More generally, I find the whole “Left = intelligent and educated, Right = dumb and uneducated” narrative puzzling, as it does not at all match what I have seen in real life—and was indisputably incorrect in Sweden during the early days of my political awareness. The Leftist parties were for those easily manipulated or driven mostly by their own special interests,* while the intelligent and educated went for non-Left parties.

*Indeed, the Left pushed a very strong Marxist “us vs. them” angle and had an attitude that “if you are a worker, you have to vote for us, because only we look out for you” (or even “[…] the other parties just want to exploit us workers”). Interestingly, the current U.S. Democrats do the same, except that they replace “worker” with e.g. “Black”, “woman”, “homosexual”, …

Some speculation on the why follows below, but let it firstly be said that someone who votes Left today will, in almost all cases, show a horrifying lack of judgment. Indeed, as noted, I have much greater sympathies for the Left of, say, 1921 than of 2021. A Leftist today basically has to be ignorant of:

  1. History, especially 20th-century history and economic history. (No wonder that the Left tries to destroy history education.)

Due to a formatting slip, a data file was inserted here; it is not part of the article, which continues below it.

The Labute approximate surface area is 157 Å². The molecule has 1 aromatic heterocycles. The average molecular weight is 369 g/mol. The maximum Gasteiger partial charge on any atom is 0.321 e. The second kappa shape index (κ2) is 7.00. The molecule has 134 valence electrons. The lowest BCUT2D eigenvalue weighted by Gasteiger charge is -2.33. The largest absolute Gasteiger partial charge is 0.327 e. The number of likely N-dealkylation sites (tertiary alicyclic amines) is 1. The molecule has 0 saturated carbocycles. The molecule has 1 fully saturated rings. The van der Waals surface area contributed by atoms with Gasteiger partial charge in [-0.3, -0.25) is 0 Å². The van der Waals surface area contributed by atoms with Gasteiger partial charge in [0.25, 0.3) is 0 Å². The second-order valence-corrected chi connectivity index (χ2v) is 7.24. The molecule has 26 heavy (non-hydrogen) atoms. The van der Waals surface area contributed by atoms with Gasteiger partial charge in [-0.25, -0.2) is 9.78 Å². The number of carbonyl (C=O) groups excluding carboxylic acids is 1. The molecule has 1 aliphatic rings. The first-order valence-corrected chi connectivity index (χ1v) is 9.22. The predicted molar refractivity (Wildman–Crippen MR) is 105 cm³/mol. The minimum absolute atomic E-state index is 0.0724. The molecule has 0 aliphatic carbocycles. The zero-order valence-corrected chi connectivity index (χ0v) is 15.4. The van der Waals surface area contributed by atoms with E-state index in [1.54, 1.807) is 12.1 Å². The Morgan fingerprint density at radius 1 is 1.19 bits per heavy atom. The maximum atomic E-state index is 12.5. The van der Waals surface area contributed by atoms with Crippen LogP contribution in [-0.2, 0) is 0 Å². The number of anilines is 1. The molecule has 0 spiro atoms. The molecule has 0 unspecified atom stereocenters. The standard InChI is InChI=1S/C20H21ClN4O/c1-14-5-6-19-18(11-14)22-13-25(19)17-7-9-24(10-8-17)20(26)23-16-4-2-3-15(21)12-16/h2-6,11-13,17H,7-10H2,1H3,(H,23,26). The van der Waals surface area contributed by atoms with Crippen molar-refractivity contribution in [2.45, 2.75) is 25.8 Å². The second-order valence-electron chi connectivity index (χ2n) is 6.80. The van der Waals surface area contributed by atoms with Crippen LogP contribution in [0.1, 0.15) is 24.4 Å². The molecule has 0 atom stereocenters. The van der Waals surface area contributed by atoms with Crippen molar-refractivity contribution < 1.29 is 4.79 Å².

2. Economics. (A near-absent topic in high school; even the 101-level is not attempted by most college students.)
  3. Human nature, including psychology, biology, evolutionary influences. Indeed, a belief in a strict “nurture only” view of humans, which was outdated even in the 1970s, still seems to be very common. (And large swaths of the social sciences teach the opposite of what the harder sciences say on the topic.)
  4. At least in the case of the U.S.,* the background of and ideas behind the U.S. constitution, checks and balances, division of power, etc. (And fields like civics are also often attacked by the Left.)

    *This ignorance is naturally even greater in most other countries, but is less damaging there, because corresponding whatnots tend to be far less developed to begin with. For instance, if there is less constitutional protection of the citizens, the damage that can be done by judicial-activist judges to such protections is smaller, and the understanding that such judicial activists are almost always a bad thing is of less practical relevance.